It was an important week for the international Adventist Church. The full executive committee of the denomination—the leaders from the headquarters office and representatives from all over the world—met during the past week in Silver Spring (near Washington DC). A total of well over 300 (mostly) men and women. I tried to following the proceedings from a distance as well as I could. The constant Twitter message of a Spectrum reporter were especially helpful.
By far the two most important items on the agenda were (a) how to decide about the ordination of female pastors, and (b) the changes in the wording of some of the 28 Fundamental Beliefs. Concerning (a) it was, after much debate, decided that the 2,000-plus delegates to the General Conference in July 2015 in the Texan city of San Antonio will be asked to vote ‘yes’ or ‘no’ on the option that, in the future, the various regions in the world (‘divisions’) will be allowed to determine whether it is appropriate to ordain female pastors in their territory. This may be a somewhat disappointing result, but, in any case, the discussions during this Annual Council did not end with a final ‘no’.
The current situation is being evaluated in different ways. Some feel that we are now almost back to where we were in 1995 in Utrecht, when the same question was posed to the delegates and when a large majority of these delegates rejected this very same proposal. But many things have happened since 1995 and I am hopeful that we may now see a different result.
As I have repeatedly written in my blogs and elsewhere: I am a fervent proponent of full equality between the genders. There are, I think, no solid theological arguments to deny ordination to women. On the contrary: the gospel is clear that ‘in Christ’ all inequality in the status of men and women before God has been ended. The gospel leaves us no other choice but to allow the ordination of women. But, we will now have to wait and see. The pro- and the anti-lobby will, no doubt, be very vocal in the coming months. I have noted, though, that the anti-lobby is more and more resorting to rather peculiar arguments. This will, I believe, give many who have so far opposed women’s ordination second thoughts. I was glad to see a new book coming from a decidedly conservative corner that gives clear replies to all possible objections people might have to the ordination of women. (See: Martin Hanna and Cindy Tutsch, eds.: Questions and Answers about Women’s Ordination (Pacific Press, 2014).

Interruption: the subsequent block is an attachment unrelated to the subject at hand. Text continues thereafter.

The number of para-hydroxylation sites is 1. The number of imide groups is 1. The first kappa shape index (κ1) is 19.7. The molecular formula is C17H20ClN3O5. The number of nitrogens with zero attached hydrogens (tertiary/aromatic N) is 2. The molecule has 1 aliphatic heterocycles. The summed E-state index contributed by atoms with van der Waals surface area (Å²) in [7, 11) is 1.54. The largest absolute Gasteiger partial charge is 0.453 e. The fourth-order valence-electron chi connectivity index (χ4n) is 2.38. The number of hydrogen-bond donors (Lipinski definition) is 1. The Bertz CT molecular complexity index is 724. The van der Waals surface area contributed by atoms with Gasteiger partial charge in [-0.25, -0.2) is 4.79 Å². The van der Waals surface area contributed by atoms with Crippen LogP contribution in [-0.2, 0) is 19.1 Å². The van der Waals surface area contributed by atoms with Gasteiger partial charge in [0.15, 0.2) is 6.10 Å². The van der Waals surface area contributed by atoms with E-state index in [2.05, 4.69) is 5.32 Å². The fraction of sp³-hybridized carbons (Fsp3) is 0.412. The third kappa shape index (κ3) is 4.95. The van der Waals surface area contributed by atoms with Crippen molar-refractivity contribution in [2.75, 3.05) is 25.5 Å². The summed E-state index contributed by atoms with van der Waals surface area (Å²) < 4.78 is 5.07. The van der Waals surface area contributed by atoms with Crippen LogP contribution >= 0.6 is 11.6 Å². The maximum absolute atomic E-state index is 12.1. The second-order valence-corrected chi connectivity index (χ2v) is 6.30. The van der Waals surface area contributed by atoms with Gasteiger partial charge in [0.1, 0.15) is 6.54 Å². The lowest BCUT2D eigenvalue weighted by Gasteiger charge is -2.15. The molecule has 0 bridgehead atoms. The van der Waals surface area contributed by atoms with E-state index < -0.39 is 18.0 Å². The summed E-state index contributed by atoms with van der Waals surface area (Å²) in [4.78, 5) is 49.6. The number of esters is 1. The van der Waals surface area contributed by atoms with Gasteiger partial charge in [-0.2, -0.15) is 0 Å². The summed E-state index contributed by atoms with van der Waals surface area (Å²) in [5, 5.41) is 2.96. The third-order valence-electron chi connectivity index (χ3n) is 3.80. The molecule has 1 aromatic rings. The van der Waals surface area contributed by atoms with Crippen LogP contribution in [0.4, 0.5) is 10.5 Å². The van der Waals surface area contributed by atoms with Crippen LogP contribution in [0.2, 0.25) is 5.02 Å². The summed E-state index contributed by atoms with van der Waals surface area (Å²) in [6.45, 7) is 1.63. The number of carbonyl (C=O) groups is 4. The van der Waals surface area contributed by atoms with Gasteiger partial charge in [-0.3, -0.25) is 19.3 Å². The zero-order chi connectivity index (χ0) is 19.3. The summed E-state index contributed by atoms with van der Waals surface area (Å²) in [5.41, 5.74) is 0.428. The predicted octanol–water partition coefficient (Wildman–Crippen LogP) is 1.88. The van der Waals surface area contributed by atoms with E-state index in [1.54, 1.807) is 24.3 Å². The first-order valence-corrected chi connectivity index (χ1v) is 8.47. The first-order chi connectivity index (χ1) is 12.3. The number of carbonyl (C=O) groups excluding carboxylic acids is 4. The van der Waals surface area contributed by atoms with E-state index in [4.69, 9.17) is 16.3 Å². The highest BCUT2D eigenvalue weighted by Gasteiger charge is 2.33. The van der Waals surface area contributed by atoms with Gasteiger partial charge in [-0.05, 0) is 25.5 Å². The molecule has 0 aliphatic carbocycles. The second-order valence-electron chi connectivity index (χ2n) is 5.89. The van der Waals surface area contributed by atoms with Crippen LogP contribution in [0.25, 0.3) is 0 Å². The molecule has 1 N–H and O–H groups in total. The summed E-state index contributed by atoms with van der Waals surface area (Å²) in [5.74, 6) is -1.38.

The revised wording of some of the Fundamental Beliefs concerned, in particular, article 6 that deals with the Adventist view on creation. In the newly revised version, that will be proposed to next year’s General Conference, it states that Adventists believe in a ‘recent’ creation (i.e. the beginning of everything is not millions of years in the past but was rather some 6-10 thousand years ago), and that the creation happened within a time period that we still experience as a week. It is very clear: every possibility of considering another option (such as a form of theistic evolution) had to be excluded.
I have much difficulty in accepting this process. Why must our Adventist ‘truth’ be defined in ever more detail? Why can we not be content with a short list of the main tenets of our faith that are decisive for Adventism and then allow the individual members to fill in the details? I see myself as a Christian who has chosen to experience and express his Christian conviction within the framework of the Adventist tradition. I plan to continue doing this. But I have no need—or, to say it more strongly, I experience it as wrong and as suffocating—when institutions and people ‘from above’ want to proscribe what exactly I should believe.
When it comes to this article six about creation: I believe that God is the Creator of everything. That is the basis of my faith and it informs me about my own identity: I am a creature with responsibility towards his Creator. But as to when God exactly did his creative work? The Bible tells me that it was ‘in the beginning.’ That is enough for me to know. How did God create? I have many questions. Undoubtedly, science can provide me with some answers. But the core is: everything that exists does not result from mere chance but from a divine initiative. Did it take God a week before everything was ‘very good’? I have no idea. The biblical creation story as referred to as ‘authentic’. That, it seems to me, is a good term to use. The biblical story of God’s creation ‘in six days,’ with the sanctified seventh day as apotheosis, is true—and authentic. But does this necessarily imply that every detail is historic?
Some time ago I decided no longer to get overly worried when my church wants to decide what I should believe. I simply believe what I believe. Of course, I keep thinking and studying God’s Word. I also continue to listen to what others—leaders and theologians in my church included—are saying. But, in the end, it is not up to them to determine what I should believe. I believe . . . what I believe.